My husband and I chose to send out daughter to one of the few schools in Dallas with a part-time kindergarten and (gasp!) first and second grades. I remember that year, we’d often eat lunch at the park, and other moms would be in shock that she was spinning on the merry-go-round instead of sitting in a classroom. I was constantly asked if I was homeschooling her on the side so she wouldn’t get behind, all while learning that many moms in my area were having their children tutored before they even started kindergarten…


Three years later, my middle child is about to start kindergarten. My husband and I really considered more school for her because she was a preemie, so I feel more pressure for her to “keep up.”

But as we see our third-grade daughter, who’s now reading books like The Secret Garden and doing four-digit multiplication, we realize these things will come in due time. We’d like to think the extra time enjoying the pleasures of childhood—and the additional time I have to nurture her and encourage listening and respect—will serve her far better in the long run.

In a few years we will consider what’s best for our third child. If for some reason I am no longer able to stay at home, I will surely look for a kindergarten that offers more time to play and rest. If one even exists.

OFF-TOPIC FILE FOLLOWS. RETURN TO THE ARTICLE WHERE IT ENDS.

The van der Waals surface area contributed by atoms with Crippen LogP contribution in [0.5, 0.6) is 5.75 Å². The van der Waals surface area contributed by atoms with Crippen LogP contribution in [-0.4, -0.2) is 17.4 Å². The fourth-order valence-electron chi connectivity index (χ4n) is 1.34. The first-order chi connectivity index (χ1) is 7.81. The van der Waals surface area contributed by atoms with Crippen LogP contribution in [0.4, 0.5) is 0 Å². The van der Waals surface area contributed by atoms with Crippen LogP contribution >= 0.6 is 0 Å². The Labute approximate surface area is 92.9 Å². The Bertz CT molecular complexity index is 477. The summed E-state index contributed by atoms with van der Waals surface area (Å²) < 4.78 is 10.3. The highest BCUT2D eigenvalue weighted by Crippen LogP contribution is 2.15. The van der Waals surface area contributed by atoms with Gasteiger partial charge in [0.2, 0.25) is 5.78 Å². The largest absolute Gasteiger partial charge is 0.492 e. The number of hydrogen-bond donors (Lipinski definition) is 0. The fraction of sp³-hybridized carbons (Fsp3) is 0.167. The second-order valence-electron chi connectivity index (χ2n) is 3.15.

¹ Why Finland’s Schools are Top Notch, Parental Income Now a Strong Indicator of Success

² Requiring Kindergarteners to Read – as Common Core Does – Harms Some

³ Give Childhood Back to Our Children


  1. I read the blog about classical education, but did you ever share which schools offer part-time Kindergarten? Thanks!

  2. Hello sorry I am a year late on this reply lol. I just came across this article and I love it! I also agree kids need to be kids too not just stuck in a class room at 5 years old. My son has recently started all day kindergarten and he’s struggling a lot he also has ADHD so he’s kind of all over the place and having learning difficulties. I think if he could attend a half day program he’d blossom and he’d learn bit all day is too stressful on him and too long he gets antsy and bored fast. Thanks for writing this article I’m glad I’m not the only mother who feels this way. ? Thank you..

  3. I wish I had found this article a year ago! I’m in search of half-day schools for my daughter and wondered if the list was ever posted here or if there’s any way for me to request it…? I appreciate your insights and love knowing that there are other link-minded parents out there who are concerned about sending their young children to full-day school. Thanks!

  4. I’m in a different state but found out that our schools, which do not offer half-day kindergarten, cannot refuse a parent’s request for their child to attend half day. The district/schools don’t “advertise” this option, so to speak; you have to ask for it (and, depending on the school’s staff, you may need to really press them and be insistent), but as long as you commit to picking your child up at a certain time every day (typically lunchtime), it’s possible. Might be worth checking into or proposing at your school if you’re in a place with few official half-day programs.